Definition of rookery in English:



  • 1A breeding colony of rooks, typically seen as a collection of nests high in a clump of trees.

    • ‘The reason for the desertion wasn't difficult to find: a pair of Buzzards had decided that the old rookery was an ideal place for them to nest!’
    • ‘If a bird misbehaved itself such as claim or take over another bird's nest in the rookery the general body intervened and that bird was sentenced to isolation and had to go and live on a tree apart from the rest.’
    • ‘Rooks are the harbingers of spring and many people would love to have a rookery nearby, as we have at Penpergwm.’
    • ‘However, the people actually had rooks and a rookery.’
    1. 1.1A breeding colony of seabirds, seals, or turtles.
      • ‘It turns out that he has a particular fondness for penguins, and has taken it upon himself to create a rookery for them.’
      • ‘Landings offer everything from a couple of hours on the beach studying penguins or you can take a brisk walk, wander over to a rookery, learn more from the experts about the wildlife or terrain or just sit taking it all in.’
      • ‘Although the summer's overall count indicated the sea lion decline was continuing, a survey of 11 major rookeries, including the three I'd passed on my ferry trip, found roughly the same number of pups as the last survey, two years before.’
      • ‘After watching a tapir feed on the algae covering a lagoon, Paula led us to a giant egret rookery, where the twilight screamed like a million soccer fans.’
      • ‘One mile south of the lighthouse is Oregon's only sea-lion rookery home to many California and Steller sea lions.’
      • ‘Warning bells went off for locals in the 1970s after a deluge of visitors discovered the elephant seal rookery.’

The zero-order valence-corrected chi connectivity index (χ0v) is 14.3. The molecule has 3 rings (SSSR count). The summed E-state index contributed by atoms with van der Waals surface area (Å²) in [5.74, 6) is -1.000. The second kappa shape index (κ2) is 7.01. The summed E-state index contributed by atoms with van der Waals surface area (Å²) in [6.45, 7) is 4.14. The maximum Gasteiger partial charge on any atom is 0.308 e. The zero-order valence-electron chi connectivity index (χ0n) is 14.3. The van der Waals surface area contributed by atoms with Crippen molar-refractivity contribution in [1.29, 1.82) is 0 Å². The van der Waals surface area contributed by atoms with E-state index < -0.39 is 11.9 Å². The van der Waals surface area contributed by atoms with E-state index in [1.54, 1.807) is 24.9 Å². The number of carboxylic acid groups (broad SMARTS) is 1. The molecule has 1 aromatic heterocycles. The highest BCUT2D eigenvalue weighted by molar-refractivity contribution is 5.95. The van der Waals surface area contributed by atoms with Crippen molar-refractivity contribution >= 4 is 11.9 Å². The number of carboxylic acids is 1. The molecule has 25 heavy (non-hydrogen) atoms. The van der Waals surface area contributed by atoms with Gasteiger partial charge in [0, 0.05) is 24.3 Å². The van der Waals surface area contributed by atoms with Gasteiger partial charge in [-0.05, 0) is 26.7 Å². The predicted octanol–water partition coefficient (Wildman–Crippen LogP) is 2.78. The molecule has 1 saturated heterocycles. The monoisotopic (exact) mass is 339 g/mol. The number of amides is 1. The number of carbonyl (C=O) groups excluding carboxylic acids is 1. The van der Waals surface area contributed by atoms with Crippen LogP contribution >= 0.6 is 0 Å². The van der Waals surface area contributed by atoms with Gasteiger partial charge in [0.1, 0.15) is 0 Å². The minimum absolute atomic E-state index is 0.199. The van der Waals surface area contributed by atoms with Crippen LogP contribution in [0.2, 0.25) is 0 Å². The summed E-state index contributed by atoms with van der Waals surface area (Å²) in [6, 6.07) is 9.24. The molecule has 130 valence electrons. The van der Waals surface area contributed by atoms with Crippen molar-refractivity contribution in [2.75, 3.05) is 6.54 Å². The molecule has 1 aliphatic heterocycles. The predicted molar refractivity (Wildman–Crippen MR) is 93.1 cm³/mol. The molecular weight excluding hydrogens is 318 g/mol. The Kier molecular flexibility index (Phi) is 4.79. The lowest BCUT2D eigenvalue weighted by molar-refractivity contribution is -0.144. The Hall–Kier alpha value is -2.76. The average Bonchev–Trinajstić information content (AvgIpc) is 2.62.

• ‘This bounty still lures millions of sea birds from rookeries across the Pacific Ocean.’
      • ‘We also expect to see abundant turtles, as the Lacepedes are Western Australia's largest green turtle rookery.’
      • ‘He speaks about penguins having to cease making their rookeries and nests when the wind gusts are really strong.’
      • ‘Instead of visiting the rookery, we'd stopped at a nearby site where a few dozen nonbreeding (juvenile and nondominant male) sea lions were hauled out.’
      • ‘This is the largest rookery in the world for the critically endangered species and half a million turtles nest here every winter.’
      • ‘The picture on the television was of a sunny rock slope emerging from blue waters, with sea lions at rest on the rookery and swimming through the light swells at its edge.’
      • ‘Gulls and terns were gradually but steadily replenishing the guano that had once been shovelled away, and a cloud of them rose protesting over the adventurers as they approached their rookeries.’
      • ‘Between nursing intervals, the mother leaves the pup in the crowded rookery as she searches for food in the ocean.’
      • ‘Pinnipeds and cetaceans make long-distance seasonal migrations to rookeries (breeding grounds) or warm-water birthing grounds.’
    2. 1.2
      North American term for heronry
      • ‘I'd been observing the birds in a heron rookery on a beaver pond near my home for more than two decades, before I finally saw a great blue heron catch a fish - three fishes and a frog, to be precise.’
      • ‘And the rookery will endure: As they are wont to do when they have a secure home, herons will beget more herons.’
  • 2A dense collection of housing, especially in a slum area.

    ‘they congregate cheek by jowl in unwholesome rookeries chosen for cheapness and convenience’
    • ‘Tenements, rookeries, and cheap rooming districts exercised a huge symbolic power over the public imagination as centres of vice, squalor, drunkenness, traffic in sex and stolen goods, and general depravity.’